What is a Rule?

This guide provides information about how analytic rules in the Resolute software work in identifying equipment performance issues and provides operational parameters for each rule currently available through the Resolute platform. 

What is a Rule? 

A Rule is a function that takes time-series data from at least one input point to determine if a fault condition exists. A Rule is always attached to a particular piece of equipment but can accept inputs from other portions of the building hierarchy when determining if a fault condition exists. For example, a Rule attached to an AHU may use input points from VAVs that are serviced by the AHU to determine whether a given fault condition exists. Another Rule attached to the same AHU may use a scheduled occupancy point defined as a child of the building that the AHU resides in. 

Rules are designed to be applied to a particular type of equipment. Certain Rules also require specific tags associated with the piece of equipment. If the equipment is the correct type but missing the required tags, the Rule cannot be applied. Such requirements for additional equipment tags are referred to as Equipment Tag Constraints. 

What are the Inputs to a Rule? 

While each rule is defined to accept a different set of inputs, all inputs to rules fall into two broad categories: 

  • Time series data in the form of input points.   
  • Configurable constants

What are Standard Input Points? 

Every Rule requires at least one Input Point. An Input Point uses a Resolute connector (Such as Niagara) to retrieve time series data at regular intervals. A standard Input Point can also be a Computed Point. Some Rules also use Input Points with values that are generated by defining a schedule within the Resolute application. 

When a Rule is applied to a given piece of equipment, the Input Points for that Rule are selected based on the following criteria: 

  1. The tags associated with a given point. For instance, a Rule used to detect whether a Zone Temperature Sensor failure has occurred will require an Input Point with the ZoneTemp point template assigned to it. 
  2. The position of the point in the building hierarchy relative to the piece of equipment that the Rule is attached to. Most Rules stipulate that an Input Point must be a child of the equipment the Rule has applied to.  In the case of a Zone Temperature Sensor Failure Rule, we would look for a point with the ZoneTemp point template assigned to it, but not just any point with the ZoneTemp point template—the point in question must also be a child of the VAV unit that the Rule is attached to.  Note that some Rules have more complex positional requirements for their input points. A Rule applied to an AHU may require input points from the VAVs that it serves.  In this case, the input points are not children of the AHU itself but are instead children of the VAVs that are attached to the AHU through an equipment relationship hierarchy.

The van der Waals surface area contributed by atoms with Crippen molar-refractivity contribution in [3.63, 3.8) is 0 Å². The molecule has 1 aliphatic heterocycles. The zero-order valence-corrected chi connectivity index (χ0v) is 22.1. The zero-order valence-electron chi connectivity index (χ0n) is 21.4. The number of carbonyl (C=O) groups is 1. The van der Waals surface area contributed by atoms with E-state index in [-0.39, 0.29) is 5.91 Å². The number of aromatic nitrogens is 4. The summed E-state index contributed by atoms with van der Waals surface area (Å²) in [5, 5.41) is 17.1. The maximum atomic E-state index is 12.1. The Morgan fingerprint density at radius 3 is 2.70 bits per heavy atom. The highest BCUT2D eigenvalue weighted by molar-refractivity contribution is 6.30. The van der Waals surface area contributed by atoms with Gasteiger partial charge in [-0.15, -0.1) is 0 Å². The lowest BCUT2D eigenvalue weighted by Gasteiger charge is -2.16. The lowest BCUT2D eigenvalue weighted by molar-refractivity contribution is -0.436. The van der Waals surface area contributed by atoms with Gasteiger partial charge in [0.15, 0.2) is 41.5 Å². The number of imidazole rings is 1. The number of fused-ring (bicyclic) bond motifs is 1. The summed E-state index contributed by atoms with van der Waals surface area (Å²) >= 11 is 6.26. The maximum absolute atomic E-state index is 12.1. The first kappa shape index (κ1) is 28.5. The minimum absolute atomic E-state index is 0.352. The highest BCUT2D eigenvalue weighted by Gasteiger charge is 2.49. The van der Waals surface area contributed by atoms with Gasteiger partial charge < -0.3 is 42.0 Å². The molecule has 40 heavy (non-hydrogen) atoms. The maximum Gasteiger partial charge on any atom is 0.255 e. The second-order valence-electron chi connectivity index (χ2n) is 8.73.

What is Input Point Multiplicity? Scalar Versus Vector 

A Scalar Input Point is defined that there is only a single match that can exist. A Vector Input Point can have more than one match and all matches are used to calculate the output point. 

Most Rules are defined in such a way that only a single match can exist for a given input point.  For instance, if a Rule expects that a VAV will have a single child point with the “ZoneTemp” point template applied to it, and if more than one “ZoneTemp” point is found for a given VAV, then the Rule cannot be applied to the VAV in question. This is because the Rule was expecting a single “ZoneTemp” input point, and it does not know what to do with multiple “ZoneTemp” points. 

What are Configurable Constants? 

When a Rule is attached to a piece of equipment it uses one or more constants to customize the behavior of the Rule. An occurrence when two constants would be used to customize a Rule would be when a Rule is used to detect Zone Temperature Sensor failures. One constant would be used to represent the high-temperature threshold and another constant used to represent the low-temperature threshold. The sensor would be in fault if the temperature went out of the range of these two constants. A default value is automatically assigned but can be overridden by the user to customize the behavior of the Rule for that equipment.  

What are Mandatory Versus Optional Input Points? 

For Rules to be attached to a given piece of equipment, it must have at least one input point defined as Mandatory. For example, if a Rule is attempting to attach to a particular VAV and the Rule requires the VAV to have a child point with a ZoneTemp point applied to it, then that point must be tagged before the Rule can apply to that VAV. 

Optional Input Points are typically used to refine the accuracy of the fault detection algorithm. The Rule is still able to attach to the equipment if the criteria for these points are not met. 

Certain Rules will have more complex requirements around the presence or absence of different input points. For example, a Rule might stipulate that it requires either an ‘EffCoolSp’ point or an ‘EffHeatSp’ point.  Taken by themselves each of these points are optional, but the Rule cannot be applied unless at least one of these input points is present.  These requirements are known as Tuple Constraints and define the presence or absence of more than one Input Point. 

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